Fit: At 5’6” and 120 pounds, I’m typically a women’s small and that was true for both the longsleeve crew and pant (I’m typically a size 4 pant). Both layers offered a comfortable, relaxed fit that was neither too baggy or constricting. The sleeves extended just past my wrists and the shirt was slightly longer than my torso, something I prefer in baselayers. The flatlock seams in both layers did their job to not chafe and I appreciated the wide waist band on the pant, guaranteed to stay put and not overstretch easily. I typically wear knicker style bottoms, but the full pant was minimal enough to not create pressure points under my ski boots.
Stench: On a scale of 1 to 5, with 1 being the minimal stench I’ve encountered in merino wool and 5 being the worst nose-wrinkling of the poly pro, the Le Base layers rank somewhere around a 3. They won’t chase your friends away, but I did notice they trapped odor more quickly than pure merino.
Feel: True to bamboo rayon’s reputation, this stuff is soft. It’s got that cool silkiness reminiscent of my favorite goat fur, minus the price tag (both 200g crew neck long sleeve tops and bottoms run for $85). Throughout the winter I often found myself wearing the bottoms regardless of whether I planned on skiing. In fact, they became my favorite morning coffee loungewear, didn’t look too techy to pair with a skirt, and they made getting dressed to ski easier because I was already halfway there!
Sustainability factor: Bamboo has had its moments of being in the limelight as the next hip, sustainable, plant-based fabric. There’s good reason for that: the plant regenerates with prolific speed, is incredibly hardy, and requires very little water or other resources to grow. But it’s not without its drawbacks.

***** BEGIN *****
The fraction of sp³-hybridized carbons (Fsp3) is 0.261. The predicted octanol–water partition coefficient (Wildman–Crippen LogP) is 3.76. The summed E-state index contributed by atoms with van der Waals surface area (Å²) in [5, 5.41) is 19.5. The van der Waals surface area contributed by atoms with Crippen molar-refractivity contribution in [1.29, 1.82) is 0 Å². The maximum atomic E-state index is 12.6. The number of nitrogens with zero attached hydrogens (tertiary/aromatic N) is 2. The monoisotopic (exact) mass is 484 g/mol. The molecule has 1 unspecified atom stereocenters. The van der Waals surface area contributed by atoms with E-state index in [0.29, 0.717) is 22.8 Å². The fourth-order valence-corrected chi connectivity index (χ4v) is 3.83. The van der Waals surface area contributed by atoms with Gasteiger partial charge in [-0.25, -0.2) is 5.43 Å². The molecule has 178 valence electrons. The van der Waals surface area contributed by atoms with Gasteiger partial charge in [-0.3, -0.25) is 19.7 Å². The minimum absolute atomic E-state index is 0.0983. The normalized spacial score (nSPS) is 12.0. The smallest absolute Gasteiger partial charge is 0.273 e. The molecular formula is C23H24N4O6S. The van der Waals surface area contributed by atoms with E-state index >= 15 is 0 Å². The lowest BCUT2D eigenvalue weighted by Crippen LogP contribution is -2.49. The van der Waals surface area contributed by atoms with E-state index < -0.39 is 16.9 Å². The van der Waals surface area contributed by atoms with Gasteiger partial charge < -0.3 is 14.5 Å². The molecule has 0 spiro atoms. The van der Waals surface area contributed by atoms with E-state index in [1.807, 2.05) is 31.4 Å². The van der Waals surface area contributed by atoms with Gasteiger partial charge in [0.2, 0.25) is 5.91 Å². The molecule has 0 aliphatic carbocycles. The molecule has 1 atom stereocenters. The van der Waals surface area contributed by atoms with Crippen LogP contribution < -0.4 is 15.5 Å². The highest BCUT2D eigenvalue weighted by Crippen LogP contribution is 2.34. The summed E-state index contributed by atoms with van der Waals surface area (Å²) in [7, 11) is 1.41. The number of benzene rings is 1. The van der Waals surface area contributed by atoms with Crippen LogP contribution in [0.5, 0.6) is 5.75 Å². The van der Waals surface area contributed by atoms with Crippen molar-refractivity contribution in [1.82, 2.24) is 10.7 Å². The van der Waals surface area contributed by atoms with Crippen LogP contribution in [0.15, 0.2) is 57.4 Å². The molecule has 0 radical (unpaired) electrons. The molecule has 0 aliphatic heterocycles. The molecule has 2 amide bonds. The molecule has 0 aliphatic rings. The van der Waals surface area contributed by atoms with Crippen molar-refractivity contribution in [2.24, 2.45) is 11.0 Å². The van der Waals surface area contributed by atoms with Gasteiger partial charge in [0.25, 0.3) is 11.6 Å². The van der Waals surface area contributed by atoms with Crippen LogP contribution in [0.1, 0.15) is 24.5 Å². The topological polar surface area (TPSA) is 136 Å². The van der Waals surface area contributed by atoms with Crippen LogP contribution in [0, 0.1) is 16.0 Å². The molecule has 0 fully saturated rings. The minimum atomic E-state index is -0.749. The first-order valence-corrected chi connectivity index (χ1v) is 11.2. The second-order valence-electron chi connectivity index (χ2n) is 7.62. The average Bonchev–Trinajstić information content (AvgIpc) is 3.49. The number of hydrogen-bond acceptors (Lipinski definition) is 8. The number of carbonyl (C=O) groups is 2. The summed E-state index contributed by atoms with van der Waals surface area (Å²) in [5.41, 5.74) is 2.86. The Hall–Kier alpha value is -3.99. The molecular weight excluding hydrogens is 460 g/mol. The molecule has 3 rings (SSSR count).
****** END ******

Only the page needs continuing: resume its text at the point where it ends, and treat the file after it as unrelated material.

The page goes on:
The process of turning a tough, stalky plant into silky smooth thread requires extracting the cellulose from the plant and then adding a variety of chemicals, some of which can be quite harmful to humans facilitating the process. Le Bent seems to have remedied this issue by refining the fabric in a closed-loop process where chemicals cannot escape as vapor or liquid, but it’s worth noting as it has historically been the biggest criticism of bamboo fabrics.
Conclusion: The Le Bent Merino/bamboo Le Base 200g Lightweight base layers hit a sweet note between the high price tag of merino wool and the utilitarianism of synthetic materials. They wick well and dry fairly quickly, are easy on the stench and don’t break the bank. Sure, they’re not cashmere but are the closest I’ve found in comparative softness. They feel delightful on the skin for long days of touring or coffee drinking. Now if only someone would start working on a cashmere variety…
Fabric: Rayon from Bamboo – 66.5%/Merino Wool – 28.5%/Elastane – 5%
Shop for them and see our other base layer reviews.
Manasseh Franklin is a writer, editor and big fan of walking uphill. She has an MFA in creative nonfiction and environment and natural resources from the University of Wyoming and especially enjoys writing about glaciers. Find her other work in Alpinist, Adventure Journal, Rock and Ice, Aspen Sojourner, AFAR, Trail Runner and Western Confluence.